Carter: I will tell you the honest to goodness truth -- I haven't composed a work in a traditional form since World War II. I wrote a piano sonata in 1945 which had traditional elements like fugues in it, but after that, I pretty much lost the desire to continue in that vein. I think the reason for this is that in my conception of what music is all about, traditional methods hinder the creative process. For instance, there are no reoccuring themes in my music. It continues to evolve and evolve, yet never returns to a thematic point. It's not unlike the plainsong of ages past, where certain motifs would pop up here and there, but never as an intention to provide closure to the listener. Maybe a phrase will hint at another previous phrase, or one instrument may imitate the tones of an earlier instrument. I see no reason to obey the convention of always returning to a musical locus.
Besides, I can't keep my mind on one thing for too long, I guess. [laughs]
AC: How did you become interested in composing classical music?
Carter: In the 1920s, I had this high school music teacher in New York who exposed me to all the contemporary music of the time. He was friends with Charles Ives, Edgar Varese, all these great men, and he opened my world by getting me to learn from them. I remained friends with VarĆse for the rest of his life. Ives would encourage me as I showed him these crazy little pieces I kept coming up with, though I now realize how awful they were. I was blessed with in the right place at the right time -- going to the New York premiere of Rite of Spring, seeing Stokowski conduct Wozzeck [where he, by chance, was sitting next to a young George Gershwin]. The years before the Depression were a very lively time, musically speaking, and having the luck of being exposed to all this was what really steered me into becoming a composer.
Then I realized my abilities were so poor I thought that could never do any of the things I was hearing. So I started to study traditional forms of music much more seriously. When I was a kid, I would hear Beethoven I would walk out of the room because I didn't want to hear that stuff. But then I gradually it wasn't so bad after all. [laughs]
AC: What did you do after you finished school?
Carter: I went off to study with Nadia Boulanger in France, who at that time was the only person besides Arnold Schoenberg who really took contemporary music seriously and would provide intelligent criticism about it. I mean, most American teachers of the time couldn't stand any of it, wouldn't talk about it, and wouldn't let any of their students study it. So many Americans had to go to France to study with Nadia. It was an ackward time -- I left for Europe at the time of the Reichstag Fire, and Schoenberg fled to America soon after. If I had worked it a little better, I would have had a chance to have studied with him, too.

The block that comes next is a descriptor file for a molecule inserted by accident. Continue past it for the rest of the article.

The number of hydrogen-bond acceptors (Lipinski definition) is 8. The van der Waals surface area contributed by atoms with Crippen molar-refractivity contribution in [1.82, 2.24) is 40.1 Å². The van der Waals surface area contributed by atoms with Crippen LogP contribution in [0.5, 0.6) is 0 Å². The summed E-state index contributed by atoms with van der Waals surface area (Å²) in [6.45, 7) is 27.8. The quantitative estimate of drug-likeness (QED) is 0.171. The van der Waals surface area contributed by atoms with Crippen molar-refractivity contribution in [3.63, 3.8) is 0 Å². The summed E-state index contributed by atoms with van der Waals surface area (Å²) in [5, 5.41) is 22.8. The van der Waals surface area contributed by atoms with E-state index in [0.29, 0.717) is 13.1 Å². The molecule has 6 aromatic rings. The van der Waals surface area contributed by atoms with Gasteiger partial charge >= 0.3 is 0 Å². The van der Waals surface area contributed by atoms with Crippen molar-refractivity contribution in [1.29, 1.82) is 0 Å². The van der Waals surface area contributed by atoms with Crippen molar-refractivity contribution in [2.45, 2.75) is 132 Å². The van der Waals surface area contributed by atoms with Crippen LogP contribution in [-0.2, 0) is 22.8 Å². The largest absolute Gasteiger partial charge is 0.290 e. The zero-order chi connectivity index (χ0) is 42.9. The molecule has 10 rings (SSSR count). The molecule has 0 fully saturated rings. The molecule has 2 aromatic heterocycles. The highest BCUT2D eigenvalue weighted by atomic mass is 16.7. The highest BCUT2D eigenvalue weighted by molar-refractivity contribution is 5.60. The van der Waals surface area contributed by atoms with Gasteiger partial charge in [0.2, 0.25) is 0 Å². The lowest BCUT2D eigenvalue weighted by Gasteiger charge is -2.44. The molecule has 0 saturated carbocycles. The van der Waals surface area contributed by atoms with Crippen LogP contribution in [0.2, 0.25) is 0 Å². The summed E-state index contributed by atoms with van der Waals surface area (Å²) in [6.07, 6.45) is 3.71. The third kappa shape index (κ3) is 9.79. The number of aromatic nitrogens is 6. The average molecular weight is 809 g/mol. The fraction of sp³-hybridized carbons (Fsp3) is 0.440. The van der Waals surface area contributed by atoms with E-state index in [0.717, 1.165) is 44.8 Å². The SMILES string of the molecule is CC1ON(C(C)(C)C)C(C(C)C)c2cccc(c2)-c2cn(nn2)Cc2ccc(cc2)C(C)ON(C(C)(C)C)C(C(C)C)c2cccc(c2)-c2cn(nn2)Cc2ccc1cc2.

AC: How would you describe the kind of music you were working on at that time?
Carter: A lot of my work from the '30s and early '40s contained elements of jazz and popular music in general. But then I stopped composing that sort of stuff when I realized that this wasn't the reason I wanted to be a composer, and I was tired of it. So I went off and began writing this other stuff which was so hard and complicated. [laughs]
AC: Tell me a bit about Partita.
Carter: Partita is different than any piece I've ever composed. Then again, if it sounded like everything else I've done, I'd grow tired of composing and not even bother writing it. [laughs]
I use the name Partita in this particular piece partly because when I lived in Italy, you'd see the word 'partita,' the Italian word for 'game,' posted everywhere whenever you were near a soccer game. So there's this sense of action, of adventure in this piece, almost like taking a ride, and there's no way a traditional sonata form could have ever captured that same level of feeling I had in mind.
AC: So you're not using the word 'partita' in the traditional musical sense.